Interviewing ‘the most dangerous man in Britain’ for Trouble Makers Festival

 

A typical ALARM! cover / Ian Bone and Ray Jones – 29th June 2017

 

Back in Spring 2017 I was asked to research, interview and create an oral history archive of Swansea’s anarchistic underground and counter culture from the late 1960s to the early 1980s for the Trouble Makers Festival held in and around High Street Swansea on 13-16 July 2017.

Working with Swansea Museum, we went to London to interview the notorious Ian Bone at his home. Ian Bone was the editor of ALARM! magazine, the anarchist underground newspaper that was published in Swansea throughout the 1970s which amongst other astonishing things brought Swansea to its knees and exposed corruption within its local council. Read all about it in his book ‘Bash The Rich: True Life Confessions of an Anarchist in the UK’. It’s a fantastic read.

                                           Ian Bone in 1968.  Riots on Mumbles Road

Through collecting objects and ephemera linked to ALARM! and then getting our hands on an immaculate complete set of ALARM! magazines (which is an education in itself, a complete set of ALARM!’s are held at West Glamorgan Archives) from a local man, this lead to an exhibition at Galerie Simpson where the opening night was graced by the good the bad and the punk of the local anarchist trouble making scene of the last 50 years.

As well as interviewing Ian Bone and provocateur and raconteur Ray Jones, I was fortunate to capture the story of Rose Davies who shares her involvement in Swansea’s political and class climate in the 1970s which includes attending the Women’s Liberation Group as a teenager and then setting up a women and family refuge in the Sketty area of Swansea in the early 1970’s.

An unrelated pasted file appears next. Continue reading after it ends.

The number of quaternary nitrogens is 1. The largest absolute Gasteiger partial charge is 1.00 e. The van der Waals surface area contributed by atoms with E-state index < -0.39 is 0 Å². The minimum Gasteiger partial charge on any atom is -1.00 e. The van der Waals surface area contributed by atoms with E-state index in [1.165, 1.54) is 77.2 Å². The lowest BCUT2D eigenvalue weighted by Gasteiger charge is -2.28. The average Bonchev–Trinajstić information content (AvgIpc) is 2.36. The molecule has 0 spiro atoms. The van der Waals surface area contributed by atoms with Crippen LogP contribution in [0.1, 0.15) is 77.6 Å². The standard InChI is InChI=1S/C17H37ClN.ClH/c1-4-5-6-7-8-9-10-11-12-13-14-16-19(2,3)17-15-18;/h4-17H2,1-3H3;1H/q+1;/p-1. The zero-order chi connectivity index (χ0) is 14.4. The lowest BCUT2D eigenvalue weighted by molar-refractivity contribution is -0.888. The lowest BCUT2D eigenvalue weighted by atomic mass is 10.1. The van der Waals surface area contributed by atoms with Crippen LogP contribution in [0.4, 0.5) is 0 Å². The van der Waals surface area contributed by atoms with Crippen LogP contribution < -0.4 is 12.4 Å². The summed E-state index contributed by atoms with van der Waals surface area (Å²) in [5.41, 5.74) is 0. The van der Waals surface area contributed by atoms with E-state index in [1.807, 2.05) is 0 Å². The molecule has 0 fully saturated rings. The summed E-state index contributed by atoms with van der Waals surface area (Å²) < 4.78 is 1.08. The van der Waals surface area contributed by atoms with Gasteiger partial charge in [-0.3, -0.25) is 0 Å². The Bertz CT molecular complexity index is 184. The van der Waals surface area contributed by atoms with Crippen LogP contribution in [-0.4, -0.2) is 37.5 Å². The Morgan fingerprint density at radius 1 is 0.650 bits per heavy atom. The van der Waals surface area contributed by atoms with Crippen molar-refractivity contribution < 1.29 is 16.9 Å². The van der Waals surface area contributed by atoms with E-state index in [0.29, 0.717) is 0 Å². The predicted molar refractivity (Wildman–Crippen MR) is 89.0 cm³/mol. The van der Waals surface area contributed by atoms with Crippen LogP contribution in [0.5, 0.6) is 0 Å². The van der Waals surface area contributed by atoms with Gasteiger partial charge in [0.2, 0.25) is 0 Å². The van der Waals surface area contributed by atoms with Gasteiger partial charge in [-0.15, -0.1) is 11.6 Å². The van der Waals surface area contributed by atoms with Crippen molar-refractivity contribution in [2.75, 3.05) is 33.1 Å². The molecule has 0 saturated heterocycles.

IMG_2856
Rose Davies at her home in May 2017. She is holding up the photograph of her protesting about women’s rights & housing homeless families outside Swansea Council’s Housing Department in the early 1970s. The book is the infamous ‘Bash The Rich: True Life Confessions of an Anarchist in the UK’ by Ian Bone.

I then met with Melvyn Williams who recalls his teenage years as an activist in Swansea in the late 1970s and early 1980s. The oral history includes getting involved with an underground publication and its printing, Alarm! magazine and the political climate of 1970s & 1980s Swansea & beyond.

I’ll write a bit more detail soon. I’ve not had time to write recently.

The links to the oral histories are above in the Soundcloud page.

Enjoy, be astonished and laugh, some of the stories are some of the funniest things I’ve ever heard.

https://www.walesonline.co.uk/news/local-news/man-once-described-most-dangerous-13185785

 

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